I haven't posted for a long long time, so here is an interesting combinatorics problem!

There is a table with 𝑛 rows and 18 columns. Each of its cells contains a 0 or a 1. The table satisfies the following properties:

(i) Every two rows are different.

(ii) Each row contains exactly 6 cells that contain 1.

(iii) For every three rows, there exists a column so that the intersection of the column with the three rows (the three cells) all contain 0.

What is the greatest possible value of 𝑛?

This is a question from a 3-hour competition I participated few days ago. More details of the competition will be given later.

P.S. I could not solve it in the 3-hour period. The competition has 4 questions, so try limiting yourself to finish this in 45 minutes!

  • $\begingroup$ Do you know the answer to the question? $\endgroup$ – Bubbler Dec 6 '20 at 4:45
  • $\begingroup$ Did the competition require some logical argument in support of an answer, or could you simply write a number and get full credit if it is correct? $\endgroup$ – Daniel Mathias Dec 6 '20 at 4:53
  • 1
    $\begingroup$ I have a guess that can be derived in two ways, and I'm pretty sure it's the answer since it is supposed to be computed by hand, but I don't have a proof :/ $\endgroup$ – Bubbler Dec 6 '20 at 4:59
  • $\begingroup$ @Bubbler The organiser gave us the solutions after the competition. $\endgroup$ – Culver Kwan Dec 6 '20 at 7:59

The situation gets a lot simpler to reason about if we reformulate it in terms of


...instead of a binary array.

In particular,

Consider subsets of $\{1,2,\cdots, 18\}$. To each row associate a $6$-element subset as follows: if there is a $1$ in the $i$-th column, put $i$ in our subset; otherwise $i$ is not in it. Thus we get a collection of $n$ subsets of $\{1,\cdots, 18\}$.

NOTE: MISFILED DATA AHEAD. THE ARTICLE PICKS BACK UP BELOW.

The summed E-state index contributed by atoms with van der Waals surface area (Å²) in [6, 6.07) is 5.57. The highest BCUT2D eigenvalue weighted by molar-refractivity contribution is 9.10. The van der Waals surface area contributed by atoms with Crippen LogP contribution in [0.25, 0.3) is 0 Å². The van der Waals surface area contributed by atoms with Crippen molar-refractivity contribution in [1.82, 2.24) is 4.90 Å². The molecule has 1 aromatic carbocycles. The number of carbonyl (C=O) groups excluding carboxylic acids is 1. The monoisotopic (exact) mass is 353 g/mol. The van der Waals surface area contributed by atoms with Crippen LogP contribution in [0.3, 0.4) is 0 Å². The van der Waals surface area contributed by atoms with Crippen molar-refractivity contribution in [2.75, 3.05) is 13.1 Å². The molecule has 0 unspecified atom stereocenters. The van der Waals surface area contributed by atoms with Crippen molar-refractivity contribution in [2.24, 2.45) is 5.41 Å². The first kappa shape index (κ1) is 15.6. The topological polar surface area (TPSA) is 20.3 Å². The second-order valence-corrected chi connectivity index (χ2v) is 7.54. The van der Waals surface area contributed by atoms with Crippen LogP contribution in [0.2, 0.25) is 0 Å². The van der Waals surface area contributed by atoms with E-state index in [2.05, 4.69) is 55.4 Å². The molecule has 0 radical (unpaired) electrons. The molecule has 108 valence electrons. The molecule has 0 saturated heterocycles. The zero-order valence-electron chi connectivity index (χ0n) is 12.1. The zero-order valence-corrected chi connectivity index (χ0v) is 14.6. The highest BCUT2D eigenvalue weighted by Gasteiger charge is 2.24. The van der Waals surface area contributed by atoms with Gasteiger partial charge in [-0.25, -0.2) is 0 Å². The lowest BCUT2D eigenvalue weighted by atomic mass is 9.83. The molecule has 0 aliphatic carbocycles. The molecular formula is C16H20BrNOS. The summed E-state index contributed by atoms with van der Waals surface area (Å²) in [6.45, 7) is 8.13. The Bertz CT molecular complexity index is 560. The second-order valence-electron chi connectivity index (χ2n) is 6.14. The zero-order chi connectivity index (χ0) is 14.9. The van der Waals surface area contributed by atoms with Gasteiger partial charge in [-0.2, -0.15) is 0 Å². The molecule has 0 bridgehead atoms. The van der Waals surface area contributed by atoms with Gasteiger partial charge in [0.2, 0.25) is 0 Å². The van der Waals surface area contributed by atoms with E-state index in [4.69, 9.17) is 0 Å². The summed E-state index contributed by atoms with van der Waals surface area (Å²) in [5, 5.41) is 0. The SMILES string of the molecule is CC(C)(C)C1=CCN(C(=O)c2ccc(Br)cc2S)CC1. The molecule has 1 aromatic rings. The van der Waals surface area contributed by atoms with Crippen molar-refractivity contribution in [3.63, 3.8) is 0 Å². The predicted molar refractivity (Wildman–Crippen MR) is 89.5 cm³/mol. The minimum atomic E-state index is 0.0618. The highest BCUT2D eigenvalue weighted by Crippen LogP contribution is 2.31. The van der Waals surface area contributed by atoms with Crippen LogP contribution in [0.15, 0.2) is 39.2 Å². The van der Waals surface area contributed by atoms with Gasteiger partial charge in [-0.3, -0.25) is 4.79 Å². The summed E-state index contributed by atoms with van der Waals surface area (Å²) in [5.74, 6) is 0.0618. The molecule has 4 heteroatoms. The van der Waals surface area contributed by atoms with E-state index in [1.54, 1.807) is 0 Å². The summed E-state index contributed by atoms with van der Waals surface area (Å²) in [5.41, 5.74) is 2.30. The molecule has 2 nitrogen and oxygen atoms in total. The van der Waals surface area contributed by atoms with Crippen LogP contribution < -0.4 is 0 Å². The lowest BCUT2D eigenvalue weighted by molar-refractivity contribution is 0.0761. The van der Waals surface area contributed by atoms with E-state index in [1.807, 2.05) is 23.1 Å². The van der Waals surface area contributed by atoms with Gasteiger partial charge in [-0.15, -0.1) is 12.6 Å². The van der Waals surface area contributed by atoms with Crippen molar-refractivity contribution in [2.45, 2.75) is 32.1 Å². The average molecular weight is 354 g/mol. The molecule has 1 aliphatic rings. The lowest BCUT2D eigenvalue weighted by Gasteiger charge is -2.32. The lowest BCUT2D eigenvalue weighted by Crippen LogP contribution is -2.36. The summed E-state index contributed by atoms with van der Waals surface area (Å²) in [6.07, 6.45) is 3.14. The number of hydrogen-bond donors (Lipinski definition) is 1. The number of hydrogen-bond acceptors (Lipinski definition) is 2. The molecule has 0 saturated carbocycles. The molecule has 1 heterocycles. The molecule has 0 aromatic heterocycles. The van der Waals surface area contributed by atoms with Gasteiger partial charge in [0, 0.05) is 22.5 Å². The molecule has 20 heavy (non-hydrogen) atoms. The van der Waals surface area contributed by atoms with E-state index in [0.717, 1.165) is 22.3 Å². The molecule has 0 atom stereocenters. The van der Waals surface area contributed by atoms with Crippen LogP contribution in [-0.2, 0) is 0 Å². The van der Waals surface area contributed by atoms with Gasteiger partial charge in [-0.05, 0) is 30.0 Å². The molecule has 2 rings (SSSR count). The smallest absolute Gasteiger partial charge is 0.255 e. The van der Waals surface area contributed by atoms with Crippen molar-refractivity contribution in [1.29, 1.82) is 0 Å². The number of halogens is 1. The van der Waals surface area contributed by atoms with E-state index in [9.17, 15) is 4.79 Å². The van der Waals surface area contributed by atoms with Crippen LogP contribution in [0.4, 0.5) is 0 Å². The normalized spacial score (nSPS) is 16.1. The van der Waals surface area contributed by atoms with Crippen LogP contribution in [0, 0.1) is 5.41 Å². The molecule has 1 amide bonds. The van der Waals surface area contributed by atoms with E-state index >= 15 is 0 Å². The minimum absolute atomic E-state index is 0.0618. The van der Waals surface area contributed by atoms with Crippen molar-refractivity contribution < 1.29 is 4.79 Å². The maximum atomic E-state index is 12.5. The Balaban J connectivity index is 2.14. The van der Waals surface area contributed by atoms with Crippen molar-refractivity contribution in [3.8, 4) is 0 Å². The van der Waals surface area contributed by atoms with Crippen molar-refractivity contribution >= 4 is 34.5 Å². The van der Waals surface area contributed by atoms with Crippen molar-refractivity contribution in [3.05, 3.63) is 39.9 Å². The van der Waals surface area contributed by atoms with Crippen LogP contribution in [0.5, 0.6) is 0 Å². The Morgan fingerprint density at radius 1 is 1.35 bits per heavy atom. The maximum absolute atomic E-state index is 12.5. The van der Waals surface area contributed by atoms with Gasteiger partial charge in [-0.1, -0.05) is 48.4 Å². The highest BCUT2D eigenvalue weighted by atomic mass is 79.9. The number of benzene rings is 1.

The first two conditions then say

no two subsets are the same, and every subset has exactly six elements.

The interesting condition is the third one, which translates into

No three of them cover the entire set $\{1,\cdots, 18\}$: in other words, if $A, B, C$ are three subsets in our collection, their union is a proper subset of $\{1,\cdots, 18\}$.

Let's try to figure how of these we can have at max.

Note that three subsets that do cover the entire 18-element set form a neat 6-6-6 partition. How many such partitions are possible? Basic combinatorics says $\tfrac{18!}{6!^3\times 3!}$; the $3!$ is there to account for the order of the three parts. From each such partitions, only two, at max, can make it to our special collection. But each of these subsets in our collection has been counted in $\frac{12!}{6!^2\times 2!}$ of these partitions.

Therefore, the size of the collection can be at most

$\frac{18!}{6!^3\times 3!}\times 2\div \frac{12!}{6!^2\times 2!}$. This simplifies to $\binom{17}{6}$; I will skip the arithmetic.

Of course, this simply gives a bound: we need to show this bound is achievable. This is easy now:

Simply take all the 6-element subsets of $\{1,\cdots, 17\}$.

Thus the answer is

$\binom{17}{6}$, or $12376$, in case you care about the actual numeric value.

  • $\begingroup$ Although this is not the official solution, it is a nice one! $\endgroup$ – Culver Kwan Dec 6 '20 at 8:42
  • $\begingroup$ This is precisely the answer I had in mind with less than a minute's thought. It is a trivial lower bound. Proving that it is also an upper bound would have required a bit more effort, and it was way too late for that. $\endgroup$ – Daniel Mathias Dec 6 '20 at 11:13

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